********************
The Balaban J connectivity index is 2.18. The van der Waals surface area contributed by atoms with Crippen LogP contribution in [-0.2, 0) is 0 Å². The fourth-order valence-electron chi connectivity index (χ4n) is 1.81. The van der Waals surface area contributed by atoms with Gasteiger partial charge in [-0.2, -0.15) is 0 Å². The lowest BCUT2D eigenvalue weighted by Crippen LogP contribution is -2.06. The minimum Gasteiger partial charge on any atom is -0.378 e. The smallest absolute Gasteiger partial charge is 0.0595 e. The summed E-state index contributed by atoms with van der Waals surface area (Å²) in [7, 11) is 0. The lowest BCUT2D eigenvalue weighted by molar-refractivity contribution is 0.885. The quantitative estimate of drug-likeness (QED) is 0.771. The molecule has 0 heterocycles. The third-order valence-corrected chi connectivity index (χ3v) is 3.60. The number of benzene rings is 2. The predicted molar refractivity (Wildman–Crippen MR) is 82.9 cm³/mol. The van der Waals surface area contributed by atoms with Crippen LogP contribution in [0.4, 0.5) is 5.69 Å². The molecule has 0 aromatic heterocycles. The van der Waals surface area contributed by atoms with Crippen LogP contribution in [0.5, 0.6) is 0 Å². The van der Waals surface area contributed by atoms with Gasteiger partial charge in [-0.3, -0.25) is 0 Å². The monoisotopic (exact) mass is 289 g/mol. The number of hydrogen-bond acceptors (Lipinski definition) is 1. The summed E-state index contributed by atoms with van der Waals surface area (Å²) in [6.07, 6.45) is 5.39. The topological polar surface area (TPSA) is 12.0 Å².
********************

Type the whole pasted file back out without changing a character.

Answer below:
The Balaban J connectivity index is 2.18. The van der Waals surface area contributed by atoms with Crippen LogP contribution in [-0.2, 0) is 0 Å². The fourth-order valence-electron chi connectivity index (χ4n) is 1.81. The van der Waals surface area contributed by atoms with Gasteiger partial charge in [-0.2, -0.15) is 0 Å². The lowest BCUT2D eigenvalue weighted by Crippen LogP contribution is -2.06. The minimum Gasteiger partial charge on any atom is -0.378 e. The smallest absolute Gasteiger partial charge is 0.0595 e. The summed E-state index contributed by atoms with van der Waals surface area (Å²) in [7, 11) is 0. The lowest BCUT2D eigenvalue weighted by molar-refractivity contribution is 0.885. The quantitative estimate of drug-likeness (QED) is 0.771. The molecule has 0 heterocycles. The third-order valence-corrected chi connectivity index (χ3v) is 3.60. The number of benzene rings is 2. The predicted molar refractivity (Wildman–Crippen MR) is 82.9 cm³/mol. The van der Waals surface area contributed by atoms with Crippen LogP contribution in [0.4, 0.5) is 5.69 Å². The molecule has 0 aromatic heterocycles. The van der Waals surface area contributed by atoms with Crippen LogP contribution in [0.5, 0.6) is 0 Å². The van der Waals surface area contributed by atoms with Gasteiger partial charge in [-0.3, -0.25) is 0 Å². The monoisotopic (exact) mass is 289 g/mol. The number of hydrogen-bond acceptors (Lipinski definition) is 1. The summed E-state index contributed by atoms with van der Waals surface area (Å²) in [6.07, 6.45) is 5.39. The topological polar surface area (TPSA) is 12.0 Å².